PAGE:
The Lathe of Heaven by Ursula K. Le Guin
Published: Amazing Stories/Scribner (1971), Gollancz (2001)
Awards Won: Locus SF Award
Awards Nominated: Hugo and Nebula Awards
“George Orr discovers that his dreams sometimes have the power to alter reality, and the knowledge fills him with terror of his own mind and dreams. His actions lead him to psychiatric therapy, where he consults with a dream expert that he hopes can help to cure him.
His well-meaning therapist, Haber, sees other possibilities in George’s power, and begins to see him more as a powerful tool than a patient. Playing God is a dangerous game, though, and dreams are a difficult tool to control with precision.” ~Allie
This was my next commute audio book. Reviews of Ursula K. Le Guin’s work have not shown up on this blog for the same reason as Asimov’s; I enjoyed her work immensely as a child, and had read the majority of her novels-to-date before I began this blog. There are a few that slipped through the cracks, like The Lathe of Heaven, and I’m sure I’ll review them here eventually!
This is also my first science fiction review for Stainless Steel Droppings Sci-Fi Experience, which runs from December 2015 to January 2016. The review site for all participants can be found here. I haven't managed an intro post for this, but I am planning to put up some reviews of science fiction books, television shows, and (maybe) movies in the weeks to come. Thanks to Chris Goff for the cool banner!
The Lathe of Heaven is a short book set in Portland, Oregon, and it is tightly focused on a few characters and the single central premise of dreams altering reality. The main conflict is between the dreamer George and his therapist Haber, who have very different personalities, ideologies and places in society. Since Haber is a respected therapist and George is labeled as a mentally ill patient who is legally obliged to seek help, Haber is able to directly exert power over George. Haber is also an overbearing and paternalistic man, confident in his own beliefs, while George is passive, uncertain, and believes that Haber means well. Haber believes the correct path is to use George’s ability to improve the world, while George wants to rid himself of the ability and to live in harmony with a stable reality. They both had pretty reasonable arguments to support their goals, though I’m not sure I completely agreed with either of them.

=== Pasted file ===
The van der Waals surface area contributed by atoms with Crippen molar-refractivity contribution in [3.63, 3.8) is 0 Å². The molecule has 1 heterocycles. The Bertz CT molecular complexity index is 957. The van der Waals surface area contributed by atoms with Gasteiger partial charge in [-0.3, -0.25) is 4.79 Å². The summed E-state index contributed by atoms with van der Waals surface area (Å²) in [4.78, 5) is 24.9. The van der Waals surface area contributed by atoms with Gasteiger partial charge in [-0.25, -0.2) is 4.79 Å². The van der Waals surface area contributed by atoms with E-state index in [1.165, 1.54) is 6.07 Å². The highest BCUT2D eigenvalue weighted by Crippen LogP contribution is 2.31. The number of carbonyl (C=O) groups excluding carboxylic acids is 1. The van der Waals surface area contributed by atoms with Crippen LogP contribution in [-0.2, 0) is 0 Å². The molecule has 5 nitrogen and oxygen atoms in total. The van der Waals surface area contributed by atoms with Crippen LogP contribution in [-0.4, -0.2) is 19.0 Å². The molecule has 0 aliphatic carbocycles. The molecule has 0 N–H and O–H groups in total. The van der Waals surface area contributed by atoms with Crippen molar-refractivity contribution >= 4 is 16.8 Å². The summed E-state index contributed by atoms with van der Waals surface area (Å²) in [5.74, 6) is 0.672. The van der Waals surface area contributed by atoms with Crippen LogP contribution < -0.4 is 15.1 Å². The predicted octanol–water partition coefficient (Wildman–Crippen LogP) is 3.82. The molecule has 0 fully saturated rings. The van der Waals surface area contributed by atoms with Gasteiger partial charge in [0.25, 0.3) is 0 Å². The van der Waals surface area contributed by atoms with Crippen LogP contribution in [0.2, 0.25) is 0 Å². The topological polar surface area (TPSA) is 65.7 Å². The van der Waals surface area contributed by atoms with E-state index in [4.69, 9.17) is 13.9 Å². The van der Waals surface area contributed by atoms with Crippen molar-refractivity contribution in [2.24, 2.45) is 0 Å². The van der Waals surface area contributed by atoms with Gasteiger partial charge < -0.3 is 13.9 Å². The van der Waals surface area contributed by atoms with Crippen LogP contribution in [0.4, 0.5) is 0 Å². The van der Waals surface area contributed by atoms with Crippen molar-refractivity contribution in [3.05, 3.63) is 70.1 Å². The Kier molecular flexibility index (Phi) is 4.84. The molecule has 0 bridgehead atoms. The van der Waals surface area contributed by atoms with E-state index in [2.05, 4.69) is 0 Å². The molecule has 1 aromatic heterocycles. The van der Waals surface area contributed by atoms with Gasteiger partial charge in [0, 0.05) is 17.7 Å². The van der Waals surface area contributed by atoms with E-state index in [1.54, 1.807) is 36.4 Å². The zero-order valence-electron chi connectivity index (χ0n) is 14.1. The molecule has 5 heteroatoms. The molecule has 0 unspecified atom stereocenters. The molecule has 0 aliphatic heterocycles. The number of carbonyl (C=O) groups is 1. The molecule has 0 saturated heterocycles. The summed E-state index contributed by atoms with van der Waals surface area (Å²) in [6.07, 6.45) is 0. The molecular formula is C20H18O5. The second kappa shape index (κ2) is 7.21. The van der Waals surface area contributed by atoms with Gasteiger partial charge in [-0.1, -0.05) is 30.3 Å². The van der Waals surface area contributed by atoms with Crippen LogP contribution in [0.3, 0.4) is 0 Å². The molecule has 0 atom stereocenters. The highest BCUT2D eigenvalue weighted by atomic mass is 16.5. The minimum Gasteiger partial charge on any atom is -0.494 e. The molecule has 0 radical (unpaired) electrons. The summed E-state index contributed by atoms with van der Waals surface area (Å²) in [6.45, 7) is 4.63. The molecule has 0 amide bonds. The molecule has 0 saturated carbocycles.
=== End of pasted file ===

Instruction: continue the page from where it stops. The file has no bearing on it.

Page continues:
The interplay between them was compelling, even while it was frustrating and infuriating to see how Haber attempted to undermine and control George. I think I believe George, though, that Haber was not acting out of malice, but out of the misguided sense that he was in a position to know what was best for everyone. The third major character, a dark-skinned lawyer named Heather Lelache, is the one who eventually acts as a catalyst for change in George’s hopeless situation. I enjoyed Heather’s temperament—it was nice to see her described as prickly and aggressive, and then to realize that this was not a negative characterization. As things begin to spiral out of control, it was interesting to see what constants survived between shifts in reality, within each of these characters and in relation to one another.
The shifts in reality from George’s dreams also allowed for some creative world-building. Though the changes originated within George’s dreams, they did not manifest with dream-like illogic. Instead, reality changed retroactively in such a way that the new reality would make coherent sense. Therefore, after each shift, the reader is presented with an internally consistent world that takes into account, in past and present, the causes and effects of the change. Early on, when the dreams are directed by Haber’s certainty about how to fix the world, the effects often demonstrate his lack of perspective. For instance, at one point he ‘fixes’ racism by eliminating race. This might superficially solve the problem, but it also greatly diminishes humanity, a fact that is obvious to everyone except Haber. It was fascinating to watch each planned improvement for the world progress from intention, through interpretation and to incorporation into reality, and to consider what the effects said about the people involved. The Lathe of Heaven was written 45 years ago, but the characters, social issues, and view of human nature are still relevant for today’s audiences.
My Rating: 5/5
Ursula K. Le Guin’s The Lathe of Heaven is an excellent short novel that does not feel especially dated, despite being written near half a century ago. The interactions between George, whose dreams affect reality, his misguided therapist Haber, and the outsider Heather feel authentic despite how dramatically reality changes. It was interesting to see how each alteration of reality changed the history and present of George’s world, as well as how each alteration reflected the characters’ perception of humanity and its problems. I think this one is rightly considered a classic of science fiction, and I hope it finds a readership for many years to come.